Tackle
Every year there is usually a little ‘relearning' that needs be done, to have a successful trip to the Buoy 10 fishery. Many things that were working so good for you last year, may not be the, hot item again this year. Being versatile in techniques and tackle will insure that you have a productive season from the start.

Starting with a rod and reel that can handle the heavy currents, rough boat rides and clumsy crew is a must. There are many quality rods on todays market, designed specifically for salmon fishing in the northwest. Long, moderate action rods work well for the Buoy 10 fishery. 10'6" and 12' rods have become the, ‘norm' when fishing herring for coho and chinook. The longer rods have some great advantages. The first being that you can spread your gear out, not only to avoid tangles, but to allow you to cover more water on your troll. Second; is a longer will stay loaded, no matter how frenzied the fish is fighting, you will be able to keep tension on that fish and not allow it to slip those barbless hooks. Combine your rods with line-counter reels will insure that you and your crew can deploy gear to the proper depth every time. A line counter reel is especially helpful when sharing productive depths with friends. Spool your reels up with 30-pound monofilament or 50- to 65-pound braided line.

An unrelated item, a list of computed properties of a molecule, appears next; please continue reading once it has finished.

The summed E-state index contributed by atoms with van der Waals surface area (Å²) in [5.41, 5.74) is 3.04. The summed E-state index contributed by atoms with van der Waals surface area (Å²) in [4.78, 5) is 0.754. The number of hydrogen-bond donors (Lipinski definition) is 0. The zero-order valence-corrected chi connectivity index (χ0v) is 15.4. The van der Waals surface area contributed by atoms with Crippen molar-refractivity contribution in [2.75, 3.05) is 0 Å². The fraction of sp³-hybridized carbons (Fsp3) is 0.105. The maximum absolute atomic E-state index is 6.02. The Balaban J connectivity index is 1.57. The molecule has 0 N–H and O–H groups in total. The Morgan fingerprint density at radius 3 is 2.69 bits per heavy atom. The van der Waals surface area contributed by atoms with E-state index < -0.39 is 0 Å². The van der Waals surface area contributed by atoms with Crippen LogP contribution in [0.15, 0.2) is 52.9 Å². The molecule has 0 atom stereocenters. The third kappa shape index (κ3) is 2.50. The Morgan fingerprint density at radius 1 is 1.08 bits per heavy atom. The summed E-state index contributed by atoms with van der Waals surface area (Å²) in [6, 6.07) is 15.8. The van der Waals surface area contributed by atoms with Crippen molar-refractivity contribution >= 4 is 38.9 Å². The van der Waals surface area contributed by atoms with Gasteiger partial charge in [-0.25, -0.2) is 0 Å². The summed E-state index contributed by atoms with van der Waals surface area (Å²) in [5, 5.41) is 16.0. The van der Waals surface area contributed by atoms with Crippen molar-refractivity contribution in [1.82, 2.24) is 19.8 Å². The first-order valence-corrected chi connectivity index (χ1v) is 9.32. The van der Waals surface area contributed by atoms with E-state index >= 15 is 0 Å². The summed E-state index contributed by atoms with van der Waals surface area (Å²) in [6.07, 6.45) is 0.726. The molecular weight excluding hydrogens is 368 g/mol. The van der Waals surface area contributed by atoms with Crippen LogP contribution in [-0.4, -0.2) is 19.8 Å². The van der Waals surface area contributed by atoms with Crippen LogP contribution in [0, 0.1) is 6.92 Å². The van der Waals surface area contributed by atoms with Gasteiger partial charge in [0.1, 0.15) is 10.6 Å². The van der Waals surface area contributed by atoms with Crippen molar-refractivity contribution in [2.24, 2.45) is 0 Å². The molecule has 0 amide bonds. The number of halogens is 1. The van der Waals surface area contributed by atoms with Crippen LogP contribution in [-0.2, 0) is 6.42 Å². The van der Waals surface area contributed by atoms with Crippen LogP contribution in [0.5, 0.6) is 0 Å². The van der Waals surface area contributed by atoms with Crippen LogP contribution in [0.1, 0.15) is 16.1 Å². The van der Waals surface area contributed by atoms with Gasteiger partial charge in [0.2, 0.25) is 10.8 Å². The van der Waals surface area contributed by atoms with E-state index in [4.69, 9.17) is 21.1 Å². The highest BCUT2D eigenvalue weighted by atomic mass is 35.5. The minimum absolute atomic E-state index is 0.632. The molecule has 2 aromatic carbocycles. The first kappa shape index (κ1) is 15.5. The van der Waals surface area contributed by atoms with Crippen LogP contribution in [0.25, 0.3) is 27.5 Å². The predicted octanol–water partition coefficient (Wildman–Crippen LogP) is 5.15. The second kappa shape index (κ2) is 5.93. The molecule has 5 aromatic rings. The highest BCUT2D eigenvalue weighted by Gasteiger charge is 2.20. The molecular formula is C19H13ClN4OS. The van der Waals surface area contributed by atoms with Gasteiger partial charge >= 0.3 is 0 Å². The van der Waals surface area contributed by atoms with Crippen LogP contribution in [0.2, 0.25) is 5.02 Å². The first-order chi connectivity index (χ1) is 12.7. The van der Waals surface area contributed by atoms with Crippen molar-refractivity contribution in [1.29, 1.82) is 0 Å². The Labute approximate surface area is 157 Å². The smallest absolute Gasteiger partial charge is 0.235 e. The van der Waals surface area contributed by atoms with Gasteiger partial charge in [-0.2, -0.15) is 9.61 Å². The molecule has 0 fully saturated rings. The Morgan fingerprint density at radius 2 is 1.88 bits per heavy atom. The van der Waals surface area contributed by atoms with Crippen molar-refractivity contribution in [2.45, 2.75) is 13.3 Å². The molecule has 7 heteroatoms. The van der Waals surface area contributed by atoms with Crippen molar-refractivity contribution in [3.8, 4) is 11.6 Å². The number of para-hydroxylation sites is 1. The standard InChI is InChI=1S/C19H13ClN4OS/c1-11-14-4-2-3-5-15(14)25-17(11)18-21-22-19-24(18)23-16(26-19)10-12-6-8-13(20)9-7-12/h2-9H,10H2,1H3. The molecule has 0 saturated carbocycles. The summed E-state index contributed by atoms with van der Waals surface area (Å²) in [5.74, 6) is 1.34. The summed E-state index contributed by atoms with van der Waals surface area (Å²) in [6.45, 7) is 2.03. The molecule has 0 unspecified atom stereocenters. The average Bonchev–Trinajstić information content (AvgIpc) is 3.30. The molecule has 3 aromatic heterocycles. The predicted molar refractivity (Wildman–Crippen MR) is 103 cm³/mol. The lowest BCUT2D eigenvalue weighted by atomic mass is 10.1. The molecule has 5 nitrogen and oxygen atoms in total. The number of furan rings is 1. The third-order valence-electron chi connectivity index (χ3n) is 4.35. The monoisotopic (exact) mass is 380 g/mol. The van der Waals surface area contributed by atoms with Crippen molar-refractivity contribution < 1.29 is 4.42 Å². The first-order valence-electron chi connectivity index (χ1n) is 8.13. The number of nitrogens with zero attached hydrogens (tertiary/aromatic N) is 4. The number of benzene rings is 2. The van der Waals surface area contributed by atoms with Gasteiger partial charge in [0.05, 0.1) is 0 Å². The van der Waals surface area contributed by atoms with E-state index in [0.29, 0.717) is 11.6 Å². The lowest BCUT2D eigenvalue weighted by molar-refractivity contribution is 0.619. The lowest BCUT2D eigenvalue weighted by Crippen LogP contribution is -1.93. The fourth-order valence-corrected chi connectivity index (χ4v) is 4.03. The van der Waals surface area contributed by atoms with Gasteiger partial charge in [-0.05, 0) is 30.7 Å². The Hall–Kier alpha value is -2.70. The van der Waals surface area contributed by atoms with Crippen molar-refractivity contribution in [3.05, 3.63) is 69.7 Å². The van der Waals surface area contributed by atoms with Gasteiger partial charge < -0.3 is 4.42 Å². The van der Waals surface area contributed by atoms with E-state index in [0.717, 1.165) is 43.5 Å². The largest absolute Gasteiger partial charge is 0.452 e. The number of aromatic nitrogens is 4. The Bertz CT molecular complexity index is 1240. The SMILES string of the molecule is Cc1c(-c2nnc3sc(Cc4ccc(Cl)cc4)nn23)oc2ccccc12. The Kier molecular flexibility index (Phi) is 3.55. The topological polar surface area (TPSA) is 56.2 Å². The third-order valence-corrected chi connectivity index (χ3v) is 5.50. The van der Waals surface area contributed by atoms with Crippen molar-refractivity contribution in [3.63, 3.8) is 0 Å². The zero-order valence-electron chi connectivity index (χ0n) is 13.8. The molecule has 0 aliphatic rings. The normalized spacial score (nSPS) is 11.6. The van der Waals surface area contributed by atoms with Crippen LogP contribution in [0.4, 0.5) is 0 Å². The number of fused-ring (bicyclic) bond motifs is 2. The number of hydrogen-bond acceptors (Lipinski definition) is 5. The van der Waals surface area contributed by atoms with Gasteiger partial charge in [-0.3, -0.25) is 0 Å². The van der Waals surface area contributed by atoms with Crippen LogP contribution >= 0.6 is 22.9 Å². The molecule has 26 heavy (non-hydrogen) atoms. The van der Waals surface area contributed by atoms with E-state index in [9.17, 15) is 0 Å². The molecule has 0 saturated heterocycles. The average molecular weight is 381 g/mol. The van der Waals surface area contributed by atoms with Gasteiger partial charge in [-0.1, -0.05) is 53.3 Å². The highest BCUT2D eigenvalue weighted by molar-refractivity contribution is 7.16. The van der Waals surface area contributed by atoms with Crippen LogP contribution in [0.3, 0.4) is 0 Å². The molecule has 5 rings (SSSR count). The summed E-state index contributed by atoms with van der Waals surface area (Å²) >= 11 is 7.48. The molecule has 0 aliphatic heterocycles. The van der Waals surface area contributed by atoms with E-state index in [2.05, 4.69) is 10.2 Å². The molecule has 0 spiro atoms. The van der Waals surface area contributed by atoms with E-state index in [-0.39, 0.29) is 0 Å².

Delta divers have lost a little bit of their popularity in the Buoy 10 fishery as anglers have been making the switch over to using standard lead cannon balls more and more. But there is no denying that divers preform exceedingly well in certain conditions, even better than lead. Divers preform best when holding against the current in deeper waters, while lead works best when trolling with the current in shallower waters. Holding against the current on an incoming tide from Buoy 10 to Hammond, divers are going to preform best. Divers will dig and dive straight down, while a lead cannonball will get caught in the current and ‘blow back' too far to be productive. When trolling with the current on an outgoing tide above the bridge, lead cannonballs are going to preform better. You can easily keep your lead cannonball in contact with the bottom, so you know exactly where your bait is. Where a diver will be difficult to determine it's exact depth when trolling with the current in shallower water.